Okay I've resolved most of my dependency inference...
# general
r
Okay I've resolved most of my dependency inference issues I was having earlier but I'm still getting this one:
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from azure.cosmos.exceptions import CosmosHttpResponseError
E   ModuleNotFoundError: No module named 'azure.cosmos'
Does this have to do with the module mapping maybe? Even though I see azure.cosmos in the default mapping.
Side note, is it possible to add stuff to the global mapping in
pants.toml
?
I'm also getting this one in a different unit test
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from gql.transport.requests import RequestsHTTPTransport
/Users/nick.dellosa/.cache/pants/named_caches/pex_root/venvs/s/8444aa37/venv/lib/python3.8/site-packages/gql/transport/requests.py:11: in <module>
    from requests_toolbelt.multipart.encoder import MultipartEncoder
E   ModuleNotFoundError: No module named 'requests_toolbelt'
w
it looks like the
azure.cosmos
entry was added in the last two months: it might not be in the release that you are using
Side note, is it possible to add stuff to the global mapping in
pants.toml
?
not currently, no: would need to add it to the
python_requirements
target that provides the requirement: https://www.pantsbuild.org/docs/reference-python_requirements#codemodule_mappingcode
r
Is it possible to turn off dependency inference and just use everything in the specified resolve for unit tests? What's the advantage to having individual unit test files all sandboxed like that?
Also, yeah that is the issue, I'm using 2.15 but looks like
azure.cosmos
wasn't in the 2.15 release yet
w
the advantage is improved cache hit rates because cache keys are smaller: if your entire repository uses the entire resolve, then it’s less beneficial
but most
pants
users use it for monorepos, where different portions of the repo use different portions of the resolve.
r
Since we're intending to migrate from a bunch of smaller repos to a single monorepo, does it make sense to consolidate all of our
requirements.txt
files into one then?
w
how the requirements are laid out does not affect the cache keys:
you can have one file or many.
r
The reason I ask is I'd like to have all module mappings specified in a centralized location.
Maybe I'll have a centralized requirements and also keep individual requirements files where it makes sense...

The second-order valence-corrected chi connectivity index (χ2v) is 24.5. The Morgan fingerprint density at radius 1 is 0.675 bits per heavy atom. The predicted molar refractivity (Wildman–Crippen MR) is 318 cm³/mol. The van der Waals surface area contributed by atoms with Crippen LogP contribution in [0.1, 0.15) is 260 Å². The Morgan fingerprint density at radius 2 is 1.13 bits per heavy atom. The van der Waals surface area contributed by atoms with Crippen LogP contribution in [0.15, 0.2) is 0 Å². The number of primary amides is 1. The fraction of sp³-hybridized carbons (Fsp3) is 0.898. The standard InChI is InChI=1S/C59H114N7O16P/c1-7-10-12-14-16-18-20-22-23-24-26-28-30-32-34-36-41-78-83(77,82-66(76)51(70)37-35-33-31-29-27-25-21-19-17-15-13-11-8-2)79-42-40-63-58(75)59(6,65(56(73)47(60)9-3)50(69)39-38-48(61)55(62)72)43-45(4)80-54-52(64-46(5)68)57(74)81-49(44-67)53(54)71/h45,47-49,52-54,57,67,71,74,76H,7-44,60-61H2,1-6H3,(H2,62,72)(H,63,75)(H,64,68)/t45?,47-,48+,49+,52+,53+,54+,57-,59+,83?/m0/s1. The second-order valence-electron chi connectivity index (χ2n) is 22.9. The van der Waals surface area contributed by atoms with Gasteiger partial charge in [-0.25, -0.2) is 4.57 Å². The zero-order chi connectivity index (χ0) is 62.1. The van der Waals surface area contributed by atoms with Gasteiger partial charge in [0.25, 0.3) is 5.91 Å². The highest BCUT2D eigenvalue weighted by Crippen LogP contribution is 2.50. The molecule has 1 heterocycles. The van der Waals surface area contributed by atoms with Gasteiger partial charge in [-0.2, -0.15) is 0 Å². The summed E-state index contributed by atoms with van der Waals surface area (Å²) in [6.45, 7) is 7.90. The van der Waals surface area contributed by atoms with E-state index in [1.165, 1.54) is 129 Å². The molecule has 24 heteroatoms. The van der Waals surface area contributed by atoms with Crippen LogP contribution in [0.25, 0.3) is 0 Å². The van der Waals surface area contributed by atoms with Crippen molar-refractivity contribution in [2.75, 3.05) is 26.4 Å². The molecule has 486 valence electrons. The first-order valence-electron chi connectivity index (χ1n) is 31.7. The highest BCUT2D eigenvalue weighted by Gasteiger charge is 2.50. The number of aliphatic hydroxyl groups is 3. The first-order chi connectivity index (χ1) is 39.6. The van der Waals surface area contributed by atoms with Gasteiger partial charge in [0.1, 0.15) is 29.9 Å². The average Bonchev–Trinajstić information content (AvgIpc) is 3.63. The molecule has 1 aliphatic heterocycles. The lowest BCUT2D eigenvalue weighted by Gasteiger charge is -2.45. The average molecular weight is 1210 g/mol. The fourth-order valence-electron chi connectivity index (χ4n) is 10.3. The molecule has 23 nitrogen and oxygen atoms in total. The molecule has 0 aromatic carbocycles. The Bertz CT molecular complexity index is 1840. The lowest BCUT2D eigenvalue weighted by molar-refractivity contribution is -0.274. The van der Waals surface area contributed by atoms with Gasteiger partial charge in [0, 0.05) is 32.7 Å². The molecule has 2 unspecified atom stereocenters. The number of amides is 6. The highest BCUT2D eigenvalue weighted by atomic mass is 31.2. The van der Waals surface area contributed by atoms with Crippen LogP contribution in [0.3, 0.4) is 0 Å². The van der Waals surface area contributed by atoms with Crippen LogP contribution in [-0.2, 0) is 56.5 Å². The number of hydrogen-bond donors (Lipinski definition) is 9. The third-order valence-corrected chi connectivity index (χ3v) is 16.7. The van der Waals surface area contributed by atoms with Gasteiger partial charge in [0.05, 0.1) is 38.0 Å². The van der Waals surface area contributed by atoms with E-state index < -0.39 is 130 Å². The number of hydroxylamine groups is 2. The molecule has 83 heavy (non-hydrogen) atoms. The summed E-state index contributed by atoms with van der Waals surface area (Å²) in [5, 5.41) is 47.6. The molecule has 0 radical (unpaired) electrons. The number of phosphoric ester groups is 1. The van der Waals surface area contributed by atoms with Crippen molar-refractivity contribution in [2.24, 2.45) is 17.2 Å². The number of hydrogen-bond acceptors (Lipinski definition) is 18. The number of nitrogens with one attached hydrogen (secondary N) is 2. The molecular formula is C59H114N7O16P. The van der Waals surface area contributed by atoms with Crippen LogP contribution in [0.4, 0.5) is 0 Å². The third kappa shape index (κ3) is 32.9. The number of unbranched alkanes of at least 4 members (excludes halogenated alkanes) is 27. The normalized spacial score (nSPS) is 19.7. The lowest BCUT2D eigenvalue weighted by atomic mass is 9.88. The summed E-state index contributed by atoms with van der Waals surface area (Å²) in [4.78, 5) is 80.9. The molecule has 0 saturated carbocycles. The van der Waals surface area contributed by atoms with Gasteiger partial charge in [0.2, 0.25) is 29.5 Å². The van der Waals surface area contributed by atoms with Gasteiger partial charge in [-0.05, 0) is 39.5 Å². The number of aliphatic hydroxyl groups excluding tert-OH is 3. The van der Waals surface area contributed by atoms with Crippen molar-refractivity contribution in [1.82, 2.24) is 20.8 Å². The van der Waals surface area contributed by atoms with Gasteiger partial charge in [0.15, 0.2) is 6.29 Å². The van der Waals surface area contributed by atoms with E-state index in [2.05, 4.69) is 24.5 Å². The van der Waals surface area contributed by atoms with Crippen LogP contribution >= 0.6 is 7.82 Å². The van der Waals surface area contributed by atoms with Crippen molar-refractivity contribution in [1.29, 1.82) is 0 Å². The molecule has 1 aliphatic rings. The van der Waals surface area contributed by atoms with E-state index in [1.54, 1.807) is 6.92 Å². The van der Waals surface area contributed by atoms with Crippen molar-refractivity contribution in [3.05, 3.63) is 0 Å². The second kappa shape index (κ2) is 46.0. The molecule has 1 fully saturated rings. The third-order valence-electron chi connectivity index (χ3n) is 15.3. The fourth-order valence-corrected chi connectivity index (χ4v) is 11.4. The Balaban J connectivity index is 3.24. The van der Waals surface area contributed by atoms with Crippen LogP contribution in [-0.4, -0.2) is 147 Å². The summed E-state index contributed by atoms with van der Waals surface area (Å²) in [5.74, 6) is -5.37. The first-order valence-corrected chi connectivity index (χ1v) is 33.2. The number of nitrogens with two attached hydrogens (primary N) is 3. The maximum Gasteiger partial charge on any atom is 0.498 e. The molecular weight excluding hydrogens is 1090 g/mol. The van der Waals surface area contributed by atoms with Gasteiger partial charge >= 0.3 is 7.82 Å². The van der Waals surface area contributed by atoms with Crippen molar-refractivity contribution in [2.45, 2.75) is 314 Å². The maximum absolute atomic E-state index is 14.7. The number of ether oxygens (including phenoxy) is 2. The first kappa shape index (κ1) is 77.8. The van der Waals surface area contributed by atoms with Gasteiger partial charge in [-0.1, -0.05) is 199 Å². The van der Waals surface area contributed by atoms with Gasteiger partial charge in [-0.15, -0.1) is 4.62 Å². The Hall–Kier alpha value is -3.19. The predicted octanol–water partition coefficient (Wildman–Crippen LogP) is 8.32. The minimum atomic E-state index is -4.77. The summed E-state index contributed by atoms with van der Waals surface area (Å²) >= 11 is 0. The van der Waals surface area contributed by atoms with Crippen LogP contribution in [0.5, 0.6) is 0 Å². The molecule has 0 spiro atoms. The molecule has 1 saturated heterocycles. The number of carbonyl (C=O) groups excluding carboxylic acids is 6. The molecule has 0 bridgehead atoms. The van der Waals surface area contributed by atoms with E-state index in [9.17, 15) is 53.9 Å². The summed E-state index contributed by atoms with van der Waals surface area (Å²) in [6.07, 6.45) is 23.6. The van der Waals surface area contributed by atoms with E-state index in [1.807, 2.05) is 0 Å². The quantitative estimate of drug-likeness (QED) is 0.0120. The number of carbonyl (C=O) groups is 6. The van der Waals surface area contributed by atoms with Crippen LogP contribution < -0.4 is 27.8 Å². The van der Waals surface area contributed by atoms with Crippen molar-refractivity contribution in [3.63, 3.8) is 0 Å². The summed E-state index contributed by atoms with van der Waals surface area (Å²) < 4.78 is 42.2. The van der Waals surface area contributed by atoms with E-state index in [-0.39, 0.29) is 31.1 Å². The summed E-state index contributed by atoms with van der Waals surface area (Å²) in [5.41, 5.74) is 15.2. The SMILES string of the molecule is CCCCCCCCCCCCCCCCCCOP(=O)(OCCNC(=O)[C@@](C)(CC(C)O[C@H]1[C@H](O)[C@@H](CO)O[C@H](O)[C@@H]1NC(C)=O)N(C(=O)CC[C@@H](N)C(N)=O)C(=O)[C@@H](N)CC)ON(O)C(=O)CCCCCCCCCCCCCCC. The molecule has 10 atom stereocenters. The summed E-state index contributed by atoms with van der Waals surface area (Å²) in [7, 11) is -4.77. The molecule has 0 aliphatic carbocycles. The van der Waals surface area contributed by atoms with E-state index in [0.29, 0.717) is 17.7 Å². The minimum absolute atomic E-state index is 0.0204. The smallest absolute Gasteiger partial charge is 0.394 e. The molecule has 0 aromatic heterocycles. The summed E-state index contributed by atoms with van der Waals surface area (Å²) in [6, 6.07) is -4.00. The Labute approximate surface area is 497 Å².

w
as long as you don’t have any duplicates, that should be fine.
you’ll get ambiguity warnings if you have duplicates
h
There are a couple of things you might want to play with:
1. You can use https://www.pantsbuild.org/docs/reference-python#run_against_entire_lockfile to run tests etc. against the entire lockfile instead of subsetting it, if you think it'll provide better performance
In both cases you're trading off cache granularity
r
Okay I've just about figured out everything I needed to but one last question: what's the right way to deal with the following:
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15:45:27.09 [WARN] Pants cannot infer owners for the following imports in the target path/to/my/test_module.py:tests:

  * pytest (line: 4)
I am relying on the pytest resolve for pytest installation.
Actually still having the same problem with one tricky dependency,
requests-toolbelt
, which is a transitive dependency of
gql
. I even tried adding it to my requirements/lockfile and in my BUILD file I have
python_tests(dependencies=["3rdparty/python:globals#requests-toolbelt"])
but seems like pants still isn't inferring it correctly.
w
when a thirdparty dep is an undeclared dependency of another thirdparty dep, you can use overrides to add it explicitly (such that any time you depend on
gql
you also get
requests-toolbelt
): see https://www.pantsbuild.org/docs/python-third-party-dependencies#advanced-usage
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r
@witty-crayon-22786 Thank you so much!! Any chance you also have any insight on the pytest warning I posted above?
h
You'll need to add
pytest
to your "user resolve", because you're importing it. But, the next 2.16.0rc will include the ability to install the pytest tool from your "user resolve" instead of its "tool resolve", so you don't need to specify its version twice.
This is that weird thing where
pytest
serves two roles - a tool, and a runtime library